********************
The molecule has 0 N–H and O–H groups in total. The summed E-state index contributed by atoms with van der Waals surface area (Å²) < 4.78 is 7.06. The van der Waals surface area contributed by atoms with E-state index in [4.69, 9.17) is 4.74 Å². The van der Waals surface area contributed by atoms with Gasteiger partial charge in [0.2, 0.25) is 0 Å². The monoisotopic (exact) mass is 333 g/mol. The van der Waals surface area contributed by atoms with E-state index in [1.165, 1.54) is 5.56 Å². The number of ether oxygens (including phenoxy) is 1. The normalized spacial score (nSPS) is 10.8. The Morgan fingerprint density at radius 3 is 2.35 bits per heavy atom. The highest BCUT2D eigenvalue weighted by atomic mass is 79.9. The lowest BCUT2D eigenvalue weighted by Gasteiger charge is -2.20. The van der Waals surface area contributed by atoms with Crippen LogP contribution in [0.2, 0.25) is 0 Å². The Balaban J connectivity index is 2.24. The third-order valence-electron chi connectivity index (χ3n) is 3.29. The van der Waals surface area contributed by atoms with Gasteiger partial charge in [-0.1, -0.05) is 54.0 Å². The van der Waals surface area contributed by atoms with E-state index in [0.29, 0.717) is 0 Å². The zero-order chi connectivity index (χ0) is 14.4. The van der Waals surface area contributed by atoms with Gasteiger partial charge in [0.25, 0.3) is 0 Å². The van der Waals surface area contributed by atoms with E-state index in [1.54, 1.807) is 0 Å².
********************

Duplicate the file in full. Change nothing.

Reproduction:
The molecule has 0 N–H and O–H groups in total. The summed E-state index contributed by atoms with van der Waals surface area (Å²) < 4.78 is 7.06. The van der Waals surface area contributed by atoms with E-state index in [4.69, 9.17) is 4.74 Å². The van der Waals surface area contributed by atoms with Gasteiger partial charge in [0.2, 0.25) is 0 Å². The monoisotopic (exact) mass is 333 g/mol. The van der Waals surface area contributed by atoms with E-state index in [1.165, 1.54) is 5.56 Å². The number of ether oxygens (including phenoxy) is 1. The normalized spacial score (nSPS) is 10.8. The Morgan fingerprint density at radius 3 is 2.35 bits per heavy atom. The highest BCUT2D eigenvalue weighted by atomic mass is 79.9. The lowest BCUT2D eigenvalue weighted by Gasteiger charge is -2.20. The van der Waals surface area contributed by atoms with Crippen LogP contribution in [0.2, 0.25) is 0 Å². The Balaban J connectivity index is 2.24. The third-order valence-electron chi connectivity index (χ3n) is 3.29. The van der Waals surface area contributed by atoms with Gasteiger partial charge in [-0.1, -0.05) is 54.0 Å². The van der Waals surface area contributed by atoms with E-state index in [0.29, 0.717) is 0 Å². The zero-order chi connectivity index (χ0) is 14.4. The van der Waals surface area contributed by atoms with Gasteiger partial charge in [0.25, 0.3) is 0 Å². The van der Waals surface area contributed by atoms with E-state index in [1.54, 1.807) is 0 Å².